Marketing in Buenos Aires

Before coming to Buenos Aires, I was the most nervous about my internship. I have never had a job or internship in the “professional” world before, let alone one in a completely different country. Due to my classes focused on international business while at Pitt, I knew that the work culture would be different in Argentina, but I had no idea what it would actually be like. It didn’t take me very long to realize that everything is much more relaxed here. When I was preparing for my interview before arriving, I wrote down possible answers to common interview questions in Spanish and read over them multiple times so that I wouldn’t get nervous during the interview and not know what to say. However, my interview was all in English and was more casual than any interview I have ever had, including even the practice ones. Also, the dress code said casual, so I figured jeans would be acceptable but I should still dress nice, like I would expect while working in the United States. It turns out it was very casual; my coworkers would wear legging and t-shirts most days. Everyone was very relaxed about time too. There was no clock-in or out, some people would show up a little late, and for lunch everyone could leave to get whatever food they wanted then we would all sit around eating and talking for about an hour.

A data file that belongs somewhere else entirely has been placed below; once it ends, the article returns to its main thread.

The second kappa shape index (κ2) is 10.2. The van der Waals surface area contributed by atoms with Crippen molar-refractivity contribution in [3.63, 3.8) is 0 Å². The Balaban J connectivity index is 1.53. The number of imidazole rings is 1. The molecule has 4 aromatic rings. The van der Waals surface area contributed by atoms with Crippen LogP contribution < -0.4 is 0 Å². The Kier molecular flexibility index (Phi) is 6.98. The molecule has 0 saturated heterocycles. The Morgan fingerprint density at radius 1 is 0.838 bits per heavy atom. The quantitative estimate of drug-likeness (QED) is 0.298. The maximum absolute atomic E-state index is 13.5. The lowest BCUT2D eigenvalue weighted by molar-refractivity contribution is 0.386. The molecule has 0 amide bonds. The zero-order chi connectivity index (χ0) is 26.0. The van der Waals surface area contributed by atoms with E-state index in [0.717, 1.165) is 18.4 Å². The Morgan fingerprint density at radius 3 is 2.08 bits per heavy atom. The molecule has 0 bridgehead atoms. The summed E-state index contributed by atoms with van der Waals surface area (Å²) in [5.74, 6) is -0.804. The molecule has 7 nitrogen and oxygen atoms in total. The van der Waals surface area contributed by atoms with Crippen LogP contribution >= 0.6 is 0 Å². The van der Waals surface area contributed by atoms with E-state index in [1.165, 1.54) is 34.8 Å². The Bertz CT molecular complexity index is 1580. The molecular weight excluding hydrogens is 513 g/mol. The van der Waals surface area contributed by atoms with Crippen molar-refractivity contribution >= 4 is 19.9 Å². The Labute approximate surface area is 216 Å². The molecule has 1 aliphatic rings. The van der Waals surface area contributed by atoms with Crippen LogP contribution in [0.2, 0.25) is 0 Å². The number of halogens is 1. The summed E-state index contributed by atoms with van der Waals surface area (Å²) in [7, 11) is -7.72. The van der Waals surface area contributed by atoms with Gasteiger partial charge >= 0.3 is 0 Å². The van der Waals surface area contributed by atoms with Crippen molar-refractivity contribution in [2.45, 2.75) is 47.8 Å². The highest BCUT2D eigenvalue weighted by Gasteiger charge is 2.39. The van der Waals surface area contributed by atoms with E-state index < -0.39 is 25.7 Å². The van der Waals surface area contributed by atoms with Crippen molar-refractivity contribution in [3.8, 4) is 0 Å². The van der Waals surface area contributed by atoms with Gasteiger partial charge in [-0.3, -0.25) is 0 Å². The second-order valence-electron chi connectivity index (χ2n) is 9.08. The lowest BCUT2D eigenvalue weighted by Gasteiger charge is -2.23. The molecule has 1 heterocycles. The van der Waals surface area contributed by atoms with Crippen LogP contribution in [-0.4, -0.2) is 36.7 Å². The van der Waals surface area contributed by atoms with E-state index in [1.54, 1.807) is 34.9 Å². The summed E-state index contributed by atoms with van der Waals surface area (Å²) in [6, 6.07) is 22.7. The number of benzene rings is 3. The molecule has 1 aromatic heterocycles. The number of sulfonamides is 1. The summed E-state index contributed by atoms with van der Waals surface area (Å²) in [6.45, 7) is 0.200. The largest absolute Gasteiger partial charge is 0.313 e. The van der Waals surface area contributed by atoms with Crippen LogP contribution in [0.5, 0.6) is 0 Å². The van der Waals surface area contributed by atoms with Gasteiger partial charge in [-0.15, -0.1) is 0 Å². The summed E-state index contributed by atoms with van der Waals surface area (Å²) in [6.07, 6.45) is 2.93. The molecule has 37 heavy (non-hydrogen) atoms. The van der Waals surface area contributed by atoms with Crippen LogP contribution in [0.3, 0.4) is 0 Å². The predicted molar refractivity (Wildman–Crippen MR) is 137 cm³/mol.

It took me a little bit to connect with my coworkers, but that was mostly due to my inexperience conversing with native Spanish-speakers before this trip. Also, people in Buenos Aires speak quickly, have a strong accent, and use a lot of slang. So, although I had a pretty high level of Spanish, it took a bit to get used to all of that. My coworkers were all extremely friendly and interested in getting to know me so once my conversation skills improved, we got along really well. I was nervous about talking at first, but I just had to go for it and it was a lot better than just staying silent the whole time. We would talk about all kinds of things during lunch and even throughout the whole day. In Buenos Aires, everyone will great you and say goodbye with a kiss on the cheek which was a little uncomfortable at first, but I quickly got used to it. For anyone planning on having an internship in a different country- I say go for it! I had an incredible experience and gained a lot of confidence in myself. Make sure you’re not afraid to talk with your coworkers, even if its in a language that isn’t your first, because that’s the only way you will improve. Also, don’t be afraid to ask questions, everyone knows you are there to learn and it is much easier to ask than sit there and worry about if what you are doing is right or not. And most importantly, keep an open mind. Things will be different than what you are used to, but that doesn’t mean they are bad!